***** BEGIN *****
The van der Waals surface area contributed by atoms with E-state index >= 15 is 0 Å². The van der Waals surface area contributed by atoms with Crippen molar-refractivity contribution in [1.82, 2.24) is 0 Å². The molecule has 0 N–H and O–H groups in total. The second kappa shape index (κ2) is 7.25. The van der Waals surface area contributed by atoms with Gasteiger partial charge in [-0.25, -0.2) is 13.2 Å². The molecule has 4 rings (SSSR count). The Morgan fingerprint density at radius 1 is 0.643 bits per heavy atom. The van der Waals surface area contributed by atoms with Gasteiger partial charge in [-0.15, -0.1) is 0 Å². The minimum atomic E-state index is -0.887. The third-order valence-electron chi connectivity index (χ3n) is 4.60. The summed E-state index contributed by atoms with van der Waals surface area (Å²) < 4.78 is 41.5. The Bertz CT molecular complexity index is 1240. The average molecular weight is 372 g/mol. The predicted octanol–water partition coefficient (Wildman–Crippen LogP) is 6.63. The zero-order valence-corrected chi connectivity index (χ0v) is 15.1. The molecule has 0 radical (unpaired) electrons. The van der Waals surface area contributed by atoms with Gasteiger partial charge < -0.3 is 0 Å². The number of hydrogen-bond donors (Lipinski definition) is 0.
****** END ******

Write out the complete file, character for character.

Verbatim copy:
The van der Waals surface area contributed by atoms with E-state index >= 15 is 0 Å². The van der Waals surface area contributed by atoms with Crippen molar-refractivity contribution in [1.82, 2.24) is 0 Å². The molecule has 0 N–H and O–H groups in total. The second kappa shape index (κ2) is 7.25. The van der Waals surface area contributed by atoms with Gasteiger partial charge in [-0.25, -0.2) is 13.2 Å². The molecule has 4 rings (SSSR count). The Morgan fingerprint density at radius 1 is 0.643 bits per heavy atom. The van der Waals surface area contributed by atoms with Gasteiger partial charge in [-0.15, -0.1) is 0 Å². The minimum atomic E-state index is -0.887. The third-order valence-electron chi connectivity index (χ3n) is 4.60. The summed E-state index contributed by atoms with van der Waals surface area (Å²) < 4.78 is 41.5. The Bertz CT molecular complexity index is 1240. The average molecular weight is 372 g/mol. The predicted octanol–water partition coefficient (Wildman–Crippen LogP) is 6.63. The zero-order valence-corrected chi connectivity index (χ0v) is 15.1. The molecule has 0 radical (unpaired) electrons. The van der Waals surface area contributed by atoms with Gasteiger partial charge < -0.3 is 0 Å². The number of hydrogen-bond donors (Lipinski definition) is 0.